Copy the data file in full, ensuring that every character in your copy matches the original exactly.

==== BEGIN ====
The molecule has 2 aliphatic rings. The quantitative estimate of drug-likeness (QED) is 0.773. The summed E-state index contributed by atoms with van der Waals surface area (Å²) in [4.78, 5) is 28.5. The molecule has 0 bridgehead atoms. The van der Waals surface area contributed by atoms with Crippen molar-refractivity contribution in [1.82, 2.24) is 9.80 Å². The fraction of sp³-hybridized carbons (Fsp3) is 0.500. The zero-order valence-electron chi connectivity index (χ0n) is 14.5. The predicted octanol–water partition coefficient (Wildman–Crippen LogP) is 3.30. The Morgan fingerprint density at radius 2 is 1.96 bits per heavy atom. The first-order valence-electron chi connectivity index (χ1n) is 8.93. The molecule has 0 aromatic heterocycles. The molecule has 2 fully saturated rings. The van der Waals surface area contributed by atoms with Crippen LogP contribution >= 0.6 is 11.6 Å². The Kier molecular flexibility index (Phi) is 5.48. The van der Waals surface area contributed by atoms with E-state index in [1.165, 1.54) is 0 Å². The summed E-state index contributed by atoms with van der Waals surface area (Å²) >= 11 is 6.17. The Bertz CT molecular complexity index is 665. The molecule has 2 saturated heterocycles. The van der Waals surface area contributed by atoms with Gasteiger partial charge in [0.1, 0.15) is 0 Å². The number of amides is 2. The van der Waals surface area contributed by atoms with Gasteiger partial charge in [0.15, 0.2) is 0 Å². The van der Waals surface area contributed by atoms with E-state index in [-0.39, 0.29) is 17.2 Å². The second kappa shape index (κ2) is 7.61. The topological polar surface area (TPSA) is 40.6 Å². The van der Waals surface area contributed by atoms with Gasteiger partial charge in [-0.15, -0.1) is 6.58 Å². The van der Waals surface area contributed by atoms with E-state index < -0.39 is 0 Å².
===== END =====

The molecule has 2 aliphatic rings. The quantitative estimate of drug-likeness (QED) is 0.773. The summed E-state index contributed by atoms with van der Waals surface area (Å²) in [4.78, 5) is 28.5. The molecule has 0 bridgehead atoms. The van der Waals surface area contributed by atoms with Crippen molar-refractivity contribution in [1.82, 2.24) is 9.80 Å². The fraction of sp³-hybridized carbons (Fsp3) is 0.500. The zero-order valence-electron chi connectivity index (χ0n) is 14.5. The predicted octanol–water partition coefficient (Wildman–Crippen LogP) is 3.30. The Morgan fingerprint density at radius 2 is 1.96 bits per heavy atom. The first-order valence-electron chi connectivity index (χ1n) is 8.93. The molecule has 0 aromatic heterocycles. The molecule has 2 fully saturated rings. The van der Waals surface area contributed by atoms with Crippen LogP contribution >= 0.6 is 11.6 Å². The Kier molecular flexibility index (Phi) is 5.48. The van der Waals surface area contributed by atoms with E-state index in [1.165, 1.54) is 0 Å². The summed E-state index contributed by atoms with van der Waals surface area (Å²) >= 11 is 6.17. The Bertz CT molecular complexity index is 665. The molecule has 2 saturated heterocycles. The van der Waals surface area contributed by atoms with Gasteiger partial charge in [0.1, 0.15) is 0 Å². The number of amides is 2. The van der Waals surface area contributed by atoms with Gasteiger partial charge in [0.15, 0.2) is 0 Å². The van der Waals surface area contributed by atoms with E-state index in [-0.39, 0.29) is 17.2 Å². The second kappa shape index (κ2) is 7.61. The topological polar surface area (TPSA) is 40.6 Å². The van der Waals surface area contributed by atoms with Gasteiger partial charge in [-0.15, -0.1) is 6.58 Å². The van der Waals surface area contributed by atoms with E-state index < -0.39 is 0 Å².